SFF: So in the ceremonies, you’re creating art out of sand pigments?

PDH: Yes, there are several people who do this, and after the ceremony is performed, they gather it all and give it back to nature.

SFF: It reminds me of the sand mandalas made by Buddhist monks which they dismantle once they are completed. 

PDH: Yes, there are a lot of similarities between use of sand and pigments between many cultures. Within my work, there is no ceremonial significance of the mark making and compositions used. They are more my abstract representations of nature and landscape. I stay within my own thought process of mark making, line movement, and line quality. Using nature as inspiration, I depict landscapes and different times of day - the night sky, the sunset, and vegetation like the sagebrush and dryland grass we have at home. I incorporate a lot of my everyday life and what I was raised around with the stories and songs into my paintings. 

SFF: Do you ever use any other colors found in nature, for example blue like the sky?

PDH: Yes. When I can find natural pigment I will, and I have also been experimenting in my studio with incorporating manufactured paint with  the natural earth pigment. It all started with a proposal to the Pollock-Krasner Foundation and correlating my work to the use of traditional Navajo sand painting as used by Jackson Pollock within his own work. I was awarded their artist grant in 2017, and I used the award to fund this body of work. I was able to travel throughout different parts of the whole Navajo Nation and collect pigments last year. I’ve tried to stick to using the colors of rock, sand, and sandstone and staying true to the pigment that I found.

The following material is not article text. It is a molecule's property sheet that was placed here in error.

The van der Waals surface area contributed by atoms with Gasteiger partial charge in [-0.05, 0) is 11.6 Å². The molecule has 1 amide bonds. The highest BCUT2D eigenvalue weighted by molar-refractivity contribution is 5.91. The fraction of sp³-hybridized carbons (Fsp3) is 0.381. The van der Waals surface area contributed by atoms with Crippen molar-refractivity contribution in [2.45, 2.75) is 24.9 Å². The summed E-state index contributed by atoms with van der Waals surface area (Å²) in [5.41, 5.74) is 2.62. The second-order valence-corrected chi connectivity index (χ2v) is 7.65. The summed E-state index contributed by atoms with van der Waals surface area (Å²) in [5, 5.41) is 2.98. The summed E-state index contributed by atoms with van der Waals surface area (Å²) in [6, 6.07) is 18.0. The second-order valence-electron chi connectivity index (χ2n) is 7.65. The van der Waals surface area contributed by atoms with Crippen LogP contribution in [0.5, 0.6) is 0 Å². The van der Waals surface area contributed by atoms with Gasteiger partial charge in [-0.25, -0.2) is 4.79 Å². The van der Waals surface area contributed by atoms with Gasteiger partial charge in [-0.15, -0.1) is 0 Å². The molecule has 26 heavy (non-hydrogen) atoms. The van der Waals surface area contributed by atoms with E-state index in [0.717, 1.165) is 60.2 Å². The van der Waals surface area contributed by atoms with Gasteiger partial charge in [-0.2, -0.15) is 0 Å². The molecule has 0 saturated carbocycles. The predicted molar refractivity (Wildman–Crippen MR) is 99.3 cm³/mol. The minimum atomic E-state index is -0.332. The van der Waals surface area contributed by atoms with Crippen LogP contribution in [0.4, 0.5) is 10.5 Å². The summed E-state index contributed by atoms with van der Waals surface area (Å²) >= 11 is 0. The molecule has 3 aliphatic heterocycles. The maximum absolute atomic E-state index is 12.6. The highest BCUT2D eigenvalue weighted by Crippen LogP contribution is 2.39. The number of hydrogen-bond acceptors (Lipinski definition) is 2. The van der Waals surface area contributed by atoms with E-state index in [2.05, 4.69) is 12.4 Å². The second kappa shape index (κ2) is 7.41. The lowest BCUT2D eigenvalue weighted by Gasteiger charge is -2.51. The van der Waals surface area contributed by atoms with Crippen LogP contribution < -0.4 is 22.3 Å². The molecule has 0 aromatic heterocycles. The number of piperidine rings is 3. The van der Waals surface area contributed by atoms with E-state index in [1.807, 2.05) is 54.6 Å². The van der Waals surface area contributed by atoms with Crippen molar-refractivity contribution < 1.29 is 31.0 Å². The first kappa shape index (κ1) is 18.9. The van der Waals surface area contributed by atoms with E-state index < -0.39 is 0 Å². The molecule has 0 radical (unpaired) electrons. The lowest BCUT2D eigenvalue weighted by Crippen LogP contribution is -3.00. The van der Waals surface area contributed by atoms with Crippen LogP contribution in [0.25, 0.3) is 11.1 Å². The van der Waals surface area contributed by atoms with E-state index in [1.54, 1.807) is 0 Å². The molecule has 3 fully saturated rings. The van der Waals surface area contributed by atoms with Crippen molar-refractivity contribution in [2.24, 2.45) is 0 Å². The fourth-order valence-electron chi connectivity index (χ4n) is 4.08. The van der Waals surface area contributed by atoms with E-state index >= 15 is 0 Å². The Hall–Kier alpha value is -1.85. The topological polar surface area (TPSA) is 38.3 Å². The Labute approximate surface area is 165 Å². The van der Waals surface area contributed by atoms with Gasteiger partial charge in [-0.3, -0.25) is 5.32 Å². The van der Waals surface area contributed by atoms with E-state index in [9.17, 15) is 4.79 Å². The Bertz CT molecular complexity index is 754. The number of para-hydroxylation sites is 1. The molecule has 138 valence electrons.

SFF: Did you go on one trip where you collected everything, or was is it more of a slow, daily experience of collecting pigment?

PDH: I actually used the whole year of 2017 traveling, mapping out, and logging different trips that I took. It was quite a busy project and was a lot of fun. I did a lot of hiking and exploring. My wife and daughter would come as well and my wife who is a photographer would help me with recording images. We went to Monument Valley and the landmarks at first, and then to places with more rural the locations, to find the pigments that I used. 

SFF: What is your favorite place you visited?

PDH: It would probably be Monument Valley because I hadn’t been there on my whole life even though I lived only two hours away. It was one of the more memorable experiences to be able to gather pigment from there and then use it for these works… That’s why a lot of these pieces are sienna-hued and real earthy, organic, gritty colors and textures.


SFF: It’s funny because when I look at the paintings they are very calming, but the lines also look sharp and a little abrasive. Was that intentional? What are they trying to evoke?